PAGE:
Accessing Your Directories or Minidisks
When you use the Shared File System, the directories within your file space are usually accessed so that you can manipulate them using CMS commands. If your files are stored on minidisks and are not permanently linked you must link to the minidisks before you can access them. Permanent links are those which have been established for you through your z/VM directory entry. These minidisks are then a part of your virtual machine configuration every time you log on.
By accessing directories and establishing a file mode letter for them, you can save time typing many commands. If a command accepts a file mode, you can simply specify the file mode, rather than the entire directory name, to process the command.
- Which directories or minidisks are to contain the new files that you create.
- Whether you can write on a minidisk or whether you can only read from it (its read/write status).
- The command search order for programs executing in your virtual machine. (For more information, see File Mode Letters and Numbers.)
You will see a display like this:
Mode Stat Files Vdev Label/Directory A R/W 3 DIR VMSYSU:VMUSER. C/A R/O 765 19C 19CSP6 S R/O 1321 190 CMS6.0 Y/S R/O 337 19E 19ESP6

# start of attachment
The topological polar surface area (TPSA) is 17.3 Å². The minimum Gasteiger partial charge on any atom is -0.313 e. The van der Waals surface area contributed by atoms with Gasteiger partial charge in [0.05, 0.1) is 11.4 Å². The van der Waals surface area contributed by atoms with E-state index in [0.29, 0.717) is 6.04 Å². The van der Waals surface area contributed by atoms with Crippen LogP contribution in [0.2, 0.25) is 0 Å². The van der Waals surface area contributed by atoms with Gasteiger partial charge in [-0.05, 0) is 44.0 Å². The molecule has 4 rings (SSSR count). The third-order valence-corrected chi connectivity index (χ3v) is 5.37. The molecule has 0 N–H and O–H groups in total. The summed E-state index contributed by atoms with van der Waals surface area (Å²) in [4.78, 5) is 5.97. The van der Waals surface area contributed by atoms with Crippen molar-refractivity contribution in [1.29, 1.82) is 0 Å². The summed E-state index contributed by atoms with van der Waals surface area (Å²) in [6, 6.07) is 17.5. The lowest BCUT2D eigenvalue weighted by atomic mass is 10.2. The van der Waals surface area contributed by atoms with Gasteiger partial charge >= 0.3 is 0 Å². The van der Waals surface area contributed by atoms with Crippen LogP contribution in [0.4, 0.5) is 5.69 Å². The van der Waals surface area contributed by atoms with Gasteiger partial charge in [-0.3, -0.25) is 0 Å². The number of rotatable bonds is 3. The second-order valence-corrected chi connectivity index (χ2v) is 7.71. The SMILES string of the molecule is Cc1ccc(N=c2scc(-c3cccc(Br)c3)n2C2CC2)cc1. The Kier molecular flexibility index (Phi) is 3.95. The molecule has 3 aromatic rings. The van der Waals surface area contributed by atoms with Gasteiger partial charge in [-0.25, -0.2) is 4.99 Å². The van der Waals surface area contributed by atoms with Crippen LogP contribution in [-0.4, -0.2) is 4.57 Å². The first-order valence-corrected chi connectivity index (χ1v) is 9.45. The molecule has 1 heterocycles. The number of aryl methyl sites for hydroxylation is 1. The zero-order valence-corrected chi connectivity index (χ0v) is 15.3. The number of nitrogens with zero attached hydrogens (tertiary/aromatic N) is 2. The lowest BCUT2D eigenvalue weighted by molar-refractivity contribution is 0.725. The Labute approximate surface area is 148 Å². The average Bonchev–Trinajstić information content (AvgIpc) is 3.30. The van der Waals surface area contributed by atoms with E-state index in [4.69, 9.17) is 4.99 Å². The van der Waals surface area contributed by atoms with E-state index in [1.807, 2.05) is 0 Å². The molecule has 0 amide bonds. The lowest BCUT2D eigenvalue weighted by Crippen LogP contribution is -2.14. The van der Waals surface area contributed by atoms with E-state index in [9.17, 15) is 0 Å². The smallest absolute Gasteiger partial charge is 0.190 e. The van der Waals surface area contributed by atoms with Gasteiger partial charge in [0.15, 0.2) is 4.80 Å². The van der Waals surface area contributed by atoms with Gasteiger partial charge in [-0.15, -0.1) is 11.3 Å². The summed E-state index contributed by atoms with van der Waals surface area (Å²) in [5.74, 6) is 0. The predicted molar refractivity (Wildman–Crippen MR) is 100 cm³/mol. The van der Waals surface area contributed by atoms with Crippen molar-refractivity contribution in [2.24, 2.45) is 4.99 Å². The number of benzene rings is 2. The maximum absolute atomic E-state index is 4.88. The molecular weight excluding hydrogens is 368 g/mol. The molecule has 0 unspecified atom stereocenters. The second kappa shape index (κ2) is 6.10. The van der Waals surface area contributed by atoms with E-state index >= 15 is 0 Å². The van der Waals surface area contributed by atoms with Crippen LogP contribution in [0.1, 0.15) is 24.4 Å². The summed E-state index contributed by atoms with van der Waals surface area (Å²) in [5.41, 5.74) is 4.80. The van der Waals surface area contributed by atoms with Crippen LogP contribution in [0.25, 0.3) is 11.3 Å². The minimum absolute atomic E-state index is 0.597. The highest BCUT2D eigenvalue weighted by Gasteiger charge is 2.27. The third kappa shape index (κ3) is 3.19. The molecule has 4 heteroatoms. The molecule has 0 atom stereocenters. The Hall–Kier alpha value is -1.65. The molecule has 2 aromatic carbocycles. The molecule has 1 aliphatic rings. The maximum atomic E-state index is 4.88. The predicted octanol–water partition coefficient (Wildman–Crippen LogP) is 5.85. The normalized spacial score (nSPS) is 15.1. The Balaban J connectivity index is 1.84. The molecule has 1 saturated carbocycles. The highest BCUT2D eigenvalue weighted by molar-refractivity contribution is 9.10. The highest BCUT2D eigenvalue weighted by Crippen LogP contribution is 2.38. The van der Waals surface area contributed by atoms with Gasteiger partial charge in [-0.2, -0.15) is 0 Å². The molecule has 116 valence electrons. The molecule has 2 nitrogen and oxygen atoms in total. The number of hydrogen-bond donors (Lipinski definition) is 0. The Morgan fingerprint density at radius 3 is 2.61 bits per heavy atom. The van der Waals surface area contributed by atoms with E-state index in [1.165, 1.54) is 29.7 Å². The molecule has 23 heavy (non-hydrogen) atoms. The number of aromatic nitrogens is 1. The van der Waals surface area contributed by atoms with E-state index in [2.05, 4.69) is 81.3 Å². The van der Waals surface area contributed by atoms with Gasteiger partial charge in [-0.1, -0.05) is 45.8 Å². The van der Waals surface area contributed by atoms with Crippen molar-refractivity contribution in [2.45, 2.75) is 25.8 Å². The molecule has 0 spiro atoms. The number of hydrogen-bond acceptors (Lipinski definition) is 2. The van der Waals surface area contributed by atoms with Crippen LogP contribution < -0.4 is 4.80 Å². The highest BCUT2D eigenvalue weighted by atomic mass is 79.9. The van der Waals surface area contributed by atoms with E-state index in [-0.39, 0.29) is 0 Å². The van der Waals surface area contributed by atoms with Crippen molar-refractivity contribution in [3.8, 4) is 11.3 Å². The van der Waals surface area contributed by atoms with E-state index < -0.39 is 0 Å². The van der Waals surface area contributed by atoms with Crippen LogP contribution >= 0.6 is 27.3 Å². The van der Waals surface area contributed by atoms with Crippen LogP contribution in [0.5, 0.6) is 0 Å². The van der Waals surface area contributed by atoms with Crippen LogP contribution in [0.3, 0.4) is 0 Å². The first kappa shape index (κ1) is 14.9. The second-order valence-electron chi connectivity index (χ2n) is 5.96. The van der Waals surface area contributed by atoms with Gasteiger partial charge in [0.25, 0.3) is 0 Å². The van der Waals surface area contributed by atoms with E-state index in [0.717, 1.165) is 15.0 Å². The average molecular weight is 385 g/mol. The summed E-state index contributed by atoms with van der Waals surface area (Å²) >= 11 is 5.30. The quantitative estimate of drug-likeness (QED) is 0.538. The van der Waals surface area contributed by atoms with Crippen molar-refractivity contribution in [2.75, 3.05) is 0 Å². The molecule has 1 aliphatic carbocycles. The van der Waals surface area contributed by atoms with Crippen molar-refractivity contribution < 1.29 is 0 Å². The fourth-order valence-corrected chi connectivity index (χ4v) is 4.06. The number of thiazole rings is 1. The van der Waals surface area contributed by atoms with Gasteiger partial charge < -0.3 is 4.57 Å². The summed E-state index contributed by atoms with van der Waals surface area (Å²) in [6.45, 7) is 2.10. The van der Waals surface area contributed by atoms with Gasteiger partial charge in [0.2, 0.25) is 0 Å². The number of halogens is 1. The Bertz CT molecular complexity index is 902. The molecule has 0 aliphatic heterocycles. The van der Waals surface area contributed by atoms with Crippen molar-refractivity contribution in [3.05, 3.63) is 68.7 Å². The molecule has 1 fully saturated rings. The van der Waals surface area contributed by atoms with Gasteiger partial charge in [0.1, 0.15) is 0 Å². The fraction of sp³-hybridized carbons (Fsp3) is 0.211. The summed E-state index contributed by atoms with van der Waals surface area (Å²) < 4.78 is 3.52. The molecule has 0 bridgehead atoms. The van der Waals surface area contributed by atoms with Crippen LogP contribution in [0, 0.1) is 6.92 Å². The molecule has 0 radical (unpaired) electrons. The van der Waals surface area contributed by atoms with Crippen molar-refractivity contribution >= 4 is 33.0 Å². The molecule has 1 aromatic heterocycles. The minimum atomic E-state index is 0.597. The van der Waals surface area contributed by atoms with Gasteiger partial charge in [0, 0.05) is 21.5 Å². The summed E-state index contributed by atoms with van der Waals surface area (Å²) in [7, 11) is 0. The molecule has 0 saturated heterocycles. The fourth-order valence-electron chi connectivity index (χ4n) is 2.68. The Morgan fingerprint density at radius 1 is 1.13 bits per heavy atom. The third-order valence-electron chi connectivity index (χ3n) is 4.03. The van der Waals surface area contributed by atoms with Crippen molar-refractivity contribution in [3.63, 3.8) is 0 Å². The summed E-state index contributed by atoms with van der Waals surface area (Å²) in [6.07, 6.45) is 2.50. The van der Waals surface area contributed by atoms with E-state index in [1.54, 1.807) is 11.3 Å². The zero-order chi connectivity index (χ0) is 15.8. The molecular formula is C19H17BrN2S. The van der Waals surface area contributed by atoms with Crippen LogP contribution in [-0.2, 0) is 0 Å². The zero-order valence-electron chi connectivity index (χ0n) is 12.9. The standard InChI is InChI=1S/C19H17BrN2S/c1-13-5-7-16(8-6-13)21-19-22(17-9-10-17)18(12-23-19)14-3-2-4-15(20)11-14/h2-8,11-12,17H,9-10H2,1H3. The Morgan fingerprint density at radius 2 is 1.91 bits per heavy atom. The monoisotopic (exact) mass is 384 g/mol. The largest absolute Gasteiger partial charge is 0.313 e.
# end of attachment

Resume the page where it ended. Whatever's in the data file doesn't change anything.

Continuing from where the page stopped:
The disk accessed as mode A, your A-disk, is your default disk. If you use a CMS command and do not specify a mode, your A disk will be assumed. It is in R/W (read/write) mode. For minidisks, you can only store files on disks you have accessed in R/W mode. For SFS, you need to have write authority to the directory to create a new file, and write authority to the file to update an existing file. Generally the owner of the directory has such authority, the exception being when the file pool is under the control of an external security manager (ESM), which is a program which either augments or completely replaces the authorization checking done by the file pool server. You can check with your system administrator to see if you have an ESM active on your system.
You can tell, from this display, whether your A disk is space in
an SFS file pool or a minidisk. If, in row
Vdev column, you see a
rather than a virtual device number, you are an SFS user. You may
also be a minidisk user, but your main disk space is within an SFS
- List your accessed directories and minidisks in a full screen format, using the DIRLIST command with the MDISK and ACCESSED options. For more information, see Listing the Structure of a Directory with DIRLIST, or see the DIRLIST command in z/VM: CMS Commands and Utilities Reference.
- Access minidisks and directories with the VMLINK command, which finds free access modes (see Linking and Accessing with VMLINK, and z/VM: CMS Commands and Utilities Reference).